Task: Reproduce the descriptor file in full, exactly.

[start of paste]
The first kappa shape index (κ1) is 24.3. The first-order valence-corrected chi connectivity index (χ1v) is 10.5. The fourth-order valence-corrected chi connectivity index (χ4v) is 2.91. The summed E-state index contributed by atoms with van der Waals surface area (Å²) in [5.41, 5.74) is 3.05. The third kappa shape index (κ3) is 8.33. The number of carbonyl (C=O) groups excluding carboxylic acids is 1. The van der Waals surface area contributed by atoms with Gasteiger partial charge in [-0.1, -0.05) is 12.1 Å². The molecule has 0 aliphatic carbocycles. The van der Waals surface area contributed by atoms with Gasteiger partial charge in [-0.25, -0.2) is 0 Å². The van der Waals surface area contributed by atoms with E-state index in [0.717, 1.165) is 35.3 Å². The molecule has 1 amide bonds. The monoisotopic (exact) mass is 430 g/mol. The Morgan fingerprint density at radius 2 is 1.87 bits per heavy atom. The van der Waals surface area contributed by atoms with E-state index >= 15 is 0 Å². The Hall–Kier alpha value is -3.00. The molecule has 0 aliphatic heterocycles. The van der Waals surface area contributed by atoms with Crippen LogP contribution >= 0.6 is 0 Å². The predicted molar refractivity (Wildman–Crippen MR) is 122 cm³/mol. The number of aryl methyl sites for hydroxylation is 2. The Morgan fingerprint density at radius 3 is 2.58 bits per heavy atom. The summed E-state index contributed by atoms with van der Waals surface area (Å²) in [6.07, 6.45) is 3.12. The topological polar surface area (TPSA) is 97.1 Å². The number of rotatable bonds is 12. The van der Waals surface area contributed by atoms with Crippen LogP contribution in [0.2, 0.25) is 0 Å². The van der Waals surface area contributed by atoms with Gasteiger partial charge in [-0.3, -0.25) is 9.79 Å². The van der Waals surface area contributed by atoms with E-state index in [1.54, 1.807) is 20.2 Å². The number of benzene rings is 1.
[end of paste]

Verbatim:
The first kappa shape index (κ1) is 24.3. The first-order valence-corrected chi connectivity index (χ1v) is 10.5. The fourth-order valence-corrected chi connectivity index (χ4v) is 2.91. The summed E-state index contributed by atoms with van der Waals surface area (Å²) in [5.41, 5.74) is 3.05. The third kappa shape index (κ3) is 8.33. The number of carbonyl (C=O) groups excluding carboxylic acids is 1. The van der Waals surface area contributed by atoms with Gasteiger partial charge in [-0.1, -0.05) is 12.1 Å². The molecule has 0 aliphatic carbocycles. The van der Waals surface area contributed by atoms with Gasteiger partial charge in [-0.25, -0.2) is 0 Å². The van der Waals surface area contributed by atoms with E-state index in [0.717, 1.165) is 35.3 Å². The molecule has 1 amide bonds. The monoisotopic (exact) mass is 430 g/mol. The Morgan fingerprint density at radius 2 is 1.87 bits per heavy atom. The van der Waals surface area contributed by atoms with E-state index >= 15 is 0 Å². The Hall–Kier alpha value is -3.00. The molecule has 0 aliphatic heterocycles. The van der Waals surface area contributed by atoms with Crippen LogP contribution >= 0.6 is 0 Å². The predicted molar refractivity (Wildman–Crippen MR) is 122 cm³/mol. The number of aryl methyl sites for hydroxylation is 2. The Morgan fingerprint density at radius 3 is 2.58 bits per heavy atom. The summed E-state index contributed by atoms with van der Waals surface area (Å²) in [6.07, 6.45) is 3.12. The topological polar surface area (TPSA) is 97.1 Å². The number of rotatable bonds is 12. The van der Waals surface area contributed by atoms with Crippen LogP contribution in [0.2, 0.25) is 0 Å². The van der Waals surface area contributed by atoms with Gasteiger partial charge in [-0.3, -0.25) is 9.79 Å². The van der Waals surface area contributed by atoms with E-state index in [1.54, 1.807) is 20.2 Å². The number of benzene rings is 1.